Born as José Doroteo Arango Arámbula, on June 5, 1878 (San Juan del Rio, Durango, Mexico), Pancho Villa is perhaps one of the most interesting figures in Mexican history. Adored by the poor and fiercely hated by the rich and powerful, Villa was an inspiration for many publications and movies decades after his death. Pancho Villa helped lead not only the great Mexican Revolution but many other rebellions with the goal of helping those in need. Throughout his life and afterwards, his persona carried almost mythical proportions across the world.
Mexican Robin Hood
Having been born into the lower class of workers in the late 19th century, young José was a living witness to the harsh conditions in which people like him and his family were forced to live. The poor had no choice but to work within the hacienda system, making them easy marks for the landowners who exploited their hard work while having to provide nothing more than sheer sustenance to keep them alive and working.
When Villa was a young boy of merely 16, he came back from a hard days work as a sharecropper, same work his father did until he died a year before, only to find the hacienda owner sexually assaulting his 12-year old sister. Villa killed him on the spot by grabbing a nearby pistol and shooting him. Seeing as he was now a wanted felon who had no other choice but to run from the law, he escaped towards the mountains where he spent the next 6 years.
Young, Powerful and Exiled
While spending his days in the mountains fleeing from the heavy repercussions he would’ve faced for the killing the hacienda owner, he was mostly by himself, trying to stay alive. In 1896, he met other bandits in a similar position to his own, joined them and subsequently became their leader at the age of 18. Clearly, young Villa showed great potential to lead groups of armed men to conflict, which certainly came in handy in the later stages of his life.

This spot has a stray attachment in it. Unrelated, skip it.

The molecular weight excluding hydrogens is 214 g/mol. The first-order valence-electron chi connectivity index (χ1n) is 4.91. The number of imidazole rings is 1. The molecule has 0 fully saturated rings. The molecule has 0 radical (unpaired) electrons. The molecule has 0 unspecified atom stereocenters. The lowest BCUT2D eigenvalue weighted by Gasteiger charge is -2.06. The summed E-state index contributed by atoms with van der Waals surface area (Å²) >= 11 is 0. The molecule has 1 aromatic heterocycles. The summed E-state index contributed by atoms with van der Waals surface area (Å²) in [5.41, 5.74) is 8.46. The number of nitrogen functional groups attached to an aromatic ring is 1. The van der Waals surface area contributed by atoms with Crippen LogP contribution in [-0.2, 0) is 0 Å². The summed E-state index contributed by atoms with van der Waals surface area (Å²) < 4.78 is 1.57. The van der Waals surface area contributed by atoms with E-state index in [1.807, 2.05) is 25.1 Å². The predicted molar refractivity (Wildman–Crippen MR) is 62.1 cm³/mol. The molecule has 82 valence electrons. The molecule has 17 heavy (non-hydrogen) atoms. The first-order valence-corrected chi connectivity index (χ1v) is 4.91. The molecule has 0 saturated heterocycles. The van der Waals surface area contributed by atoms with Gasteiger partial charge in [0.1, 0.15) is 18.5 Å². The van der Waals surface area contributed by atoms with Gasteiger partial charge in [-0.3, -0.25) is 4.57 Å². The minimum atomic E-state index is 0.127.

The group of men under his command would target the wealthy class, rob them and steal their cattle. Villa was extraordinary in the respect that he shared the loot with those who needed it the most - the working classes of the haciendas.
The Enigma of the Name
During his time as a young bandit, he decided to call himself Pancho Villa, a short version of the name Francisco. Although there are plenty of theories on how this name came about, no one can confirm any of the assumptions. Maybe it was a name from his family or from another bandit he encountered during these years - no one really knows.
Pancho Villa wasn’t exactly a subtle character and his fighting and escape capabilities were known far and wide. At the same time, a plan to take down the Mexican government was brewing among some other groups which recognized him as a potentially great asset to their revolutionary cause.
Villa Joins the Mexican Revolution